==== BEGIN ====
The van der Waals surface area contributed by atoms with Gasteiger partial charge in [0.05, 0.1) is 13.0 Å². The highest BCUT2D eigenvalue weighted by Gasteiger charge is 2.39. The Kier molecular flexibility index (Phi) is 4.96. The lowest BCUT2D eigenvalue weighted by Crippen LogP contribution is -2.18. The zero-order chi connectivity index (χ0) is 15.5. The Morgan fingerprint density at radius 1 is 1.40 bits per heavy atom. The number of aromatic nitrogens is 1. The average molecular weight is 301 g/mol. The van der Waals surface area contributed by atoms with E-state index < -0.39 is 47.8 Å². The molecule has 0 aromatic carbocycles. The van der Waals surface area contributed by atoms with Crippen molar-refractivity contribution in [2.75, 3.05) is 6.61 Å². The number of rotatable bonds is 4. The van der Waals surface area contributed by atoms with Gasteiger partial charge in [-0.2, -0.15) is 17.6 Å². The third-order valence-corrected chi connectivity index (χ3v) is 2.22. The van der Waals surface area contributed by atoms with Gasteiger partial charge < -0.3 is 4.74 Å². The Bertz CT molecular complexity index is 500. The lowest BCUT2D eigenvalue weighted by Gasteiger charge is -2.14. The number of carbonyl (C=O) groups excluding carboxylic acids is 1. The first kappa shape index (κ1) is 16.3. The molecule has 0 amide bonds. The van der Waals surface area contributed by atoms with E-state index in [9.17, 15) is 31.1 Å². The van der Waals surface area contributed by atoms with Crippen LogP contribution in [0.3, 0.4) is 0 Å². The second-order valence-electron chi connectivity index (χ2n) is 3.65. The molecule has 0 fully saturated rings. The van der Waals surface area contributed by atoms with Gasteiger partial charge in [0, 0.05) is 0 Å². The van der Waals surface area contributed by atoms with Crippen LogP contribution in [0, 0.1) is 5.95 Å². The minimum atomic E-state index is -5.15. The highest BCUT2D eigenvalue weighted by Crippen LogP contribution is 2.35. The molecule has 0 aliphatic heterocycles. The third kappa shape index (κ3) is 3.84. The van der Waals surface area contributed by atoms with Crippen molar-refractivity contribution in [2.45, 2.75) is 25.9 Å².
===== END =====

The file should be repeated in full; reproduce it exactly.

The van der Waals surface area contributed by atoms with Gasteiger partial charge in [0.05, 0.1) is 13.0 Å². The highest BCUT2D eigenvalue weighted by Gasteiger charge is 2.39. The Kier molecular flexibility index (Phi) is 4.96. The lowest BCUT2D eigenvalue weighted by Crippen LogP contribution is -2.18. The zero-order chi connectivity index (χ0) is 15.5. The Morgan fingerprint density at radius 1 is 1.40 bits per heavy atom. The number of aromatic nitrogens is 1. The average molecular weight is 301 g/mol. The van der Waals surface area contributed by atoms with E-state index < -0.39 is 47.8 Å². The molecule has 0 aromatic carbocycles. The van der Waals surface area contributed by atoms with Crippen molar-refractivity contribution in [2.75, 3.05) is 6.61 Å². The number of rotatable bonds is 4. The van der Waals surface area contributed by atoms with Gasteiger partial charge in [-0.2, -0.15) is 17.6 Å². The third-order valence-corrected chi connectivity index (χ3v) is 2.22. The van der Waals surface area contributed by atoms with Gasteiger partial charge < -0.3 is 4.74 Å². The Bertz CT molecular complexity index is 500. The lowest BCUT2D eigenvalue weighted by Gasteiger charge is -2.14. The number of carbonyl (C=O) groups excluding carboxylic acids is 1. The first kappa shape index (κ1) is 16.3. The molecule has 0 amide bonds. The van der Waals surface area contributed by atoms with E-state index in [9.17, 15) is 31.1 Å². The van der Waals surface area contributed by atoms with Crippen LogP contribution in [0.3, 0.4) is 0 Å². The second-order valence-electron chi connectivity index (χ2n) is 3.65. The molecule has 0 fully saturated rings. The van der Waals surface area contributed by atoms with Gasteiger partial charge in [0, 0.05) is 0 Å². The van der Waals surface area contributed by atoms with Crippen LogP contribution in [0, 0.1) is 5.95 Å². The minimum atomic E-state index is -5.15. The highest BCUT2D eigenvalue weighted by Crippen LogP contribution is 2.35. The molecule has 0 aliphatic heterocycles. The third kappa shape index (κ3) is 3.84. The van der Waals surface area contributed by atoms with Crippen molar-refractivity contribution in [2.45, 2.75) is 25.9 Å².